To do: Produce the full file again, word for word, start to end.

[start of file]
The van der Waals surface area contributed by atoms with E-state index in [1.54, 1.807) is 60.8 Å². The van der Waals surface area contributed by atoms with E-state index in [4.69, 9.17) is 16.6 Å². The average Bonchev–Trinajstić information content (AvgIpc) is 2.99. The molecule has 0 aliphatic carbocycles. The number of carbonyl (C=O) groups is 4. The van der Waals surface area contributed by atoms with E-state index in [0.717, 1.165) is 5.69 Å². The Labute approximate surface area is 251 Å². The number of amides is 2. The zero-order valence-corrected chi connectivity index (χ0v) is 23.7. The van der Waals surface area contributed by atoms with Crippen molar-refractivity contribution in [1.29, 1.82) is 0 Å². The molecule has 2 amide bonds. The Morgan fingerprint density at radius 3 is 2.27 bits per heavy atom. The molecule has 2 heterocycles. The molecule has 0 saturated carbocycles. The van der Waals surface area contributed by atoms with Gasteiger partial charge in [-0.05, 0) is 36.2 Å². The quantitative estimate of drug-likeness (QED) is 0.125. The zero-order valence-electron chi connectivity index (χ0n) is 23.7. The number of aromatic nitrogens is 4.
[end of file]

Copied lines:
The van der Waals surface area contributed by atoms with E-state index in [1.54, 1.807) is 60.8 Å². The van der Waals surface area contributed by atoms with E-state index in [4.69, 9.17) is 16.6 Å². The average Bonchev–Trinajstić information content (AvgIpc) is 2.99. The molecule has 0 aliphatic carbocycles. The number of carbonyl (C=O) groups is 4. The van der Waals surface area contributed by atoms with E-state index in [0.717, 1.165) is 5.69 Å². The Labute approximate surface area is 251 Å². The number of amides is 2. The zero-order valence-corrected chi connectivity index (χ0v) is 23.7. The van der Waals surface area contributed by atoms with Crippen molar-refractivity contribution in [1.29, 1.82) is 0 Å². The molecule has 2 amide bonds. The Morgan fingerprint density at radius 3 is 2.27 bits per heavy atom. The molecule has 2 heterocycles. The molecule has 0 saturated carbocycles. The van der Waals surface area contributed by atoms with Gasteiger partial charge in [-0.05, 0) is 36.2 Å². The quantitative estimate of drug-likeness (QED) is 0.125. The zero-order valence-electron chi connectivity index (χ0n) is 23.7. The number of aromatic nitrogens is 4.